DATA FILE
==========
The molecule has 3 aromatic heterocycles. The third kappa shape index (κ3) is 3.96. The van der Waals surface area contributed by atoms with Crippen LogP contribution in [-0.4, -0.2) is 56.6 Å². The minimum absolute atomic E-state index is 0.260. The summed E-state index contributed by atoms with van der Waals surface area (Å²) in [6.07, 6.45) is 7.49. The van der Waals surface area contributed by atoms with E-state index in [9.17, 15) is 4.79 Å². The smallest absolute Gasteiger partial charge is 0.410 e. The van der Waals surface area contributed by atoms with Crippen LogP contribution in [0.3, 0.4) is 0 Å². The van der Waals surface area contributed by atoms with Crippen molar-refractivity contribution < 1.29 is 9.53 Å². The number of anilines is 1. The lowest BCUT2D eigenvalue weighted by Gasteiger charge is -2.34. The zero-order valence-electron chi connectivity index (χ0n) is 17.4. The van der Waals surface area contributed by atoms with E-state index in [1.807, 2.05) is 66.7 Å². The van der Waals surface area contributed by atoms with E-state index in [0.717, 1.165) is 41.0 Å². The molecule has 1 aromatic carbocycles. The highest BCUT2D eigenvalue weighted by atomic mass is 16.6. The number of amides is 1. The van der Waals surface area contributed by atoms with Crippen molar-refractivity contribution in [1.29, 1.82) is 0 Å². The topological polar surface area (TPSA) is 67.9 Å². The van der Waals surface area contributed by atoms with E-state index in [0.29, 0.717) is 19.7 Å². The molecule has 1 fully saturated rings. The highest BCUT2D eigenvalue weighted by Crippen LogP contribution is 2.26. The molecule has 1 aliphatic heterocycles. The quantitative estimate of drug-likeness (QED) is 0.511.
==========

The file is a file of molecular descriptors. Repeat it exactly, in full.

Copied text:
The molecule has 3 aromatic heterocycles. The third kappa shape index (κ3) is 3.96. The van der Waals surface area contributed by atoms with Crippen LogP contribution in [-0.4, -0.2) is 56.6 Å². The minimum absolute atomic E-state index is 0.260. The summed E-state index contributed by atoms with van der Waals surface area (Å²) in [6.07, 6.45) is 7.49. The van der Waals surface area contributed by atoms with E-state index in [9.17, 15) is 4.79 Å². The smallest absolute Gasteiger partial charge is 0.410 e. The van der Waals surface area contributed by atoms with Crippen LogP contribution in [0.3, 0.4) is 0 Å². The van der Waals surface area contributed by atoms with Crippen molar-refractivity contribution < 1.29 is 9.53 Å². The number of anilines is 1. The lowest BCUT2D eigenvalue weighted by Gasteiger charge is -2.34. The zero-order valence-electron chi connectivity index (χ0n) is 17.4. The van der Waals surface area contributed by atoms with E-state index in [1.807, 2.05) is 66.7 Å². The van der Waals surface area contributed by atoms with E-state index in [0.717, 1.165) is 41.0 Å². The molecule has 1 aromatic carbocycles. The highest BCUT2D eigenvalue weighted by atomic mass is 16.6. The number of amides is 1. The van der Waals surface area contributed by atoms with Crippen molar-refractivity contribution in [1.29, 1.82) is 0 Å². The topological polar surface area (TPSA) is 67.9 Å². The van der Waals surface area contributed by atoms with E-state index in [0.29, 0.717) is 19.7 Å². The molecule has 1 fully saturated rings. The highest BCUT2D eigenvalue weighted by Crippen LogP contribution is 2.26. The molecule has 1 aliphatic heterocycles. The quantitative estimate of drug-likeness (QED) is 0.511.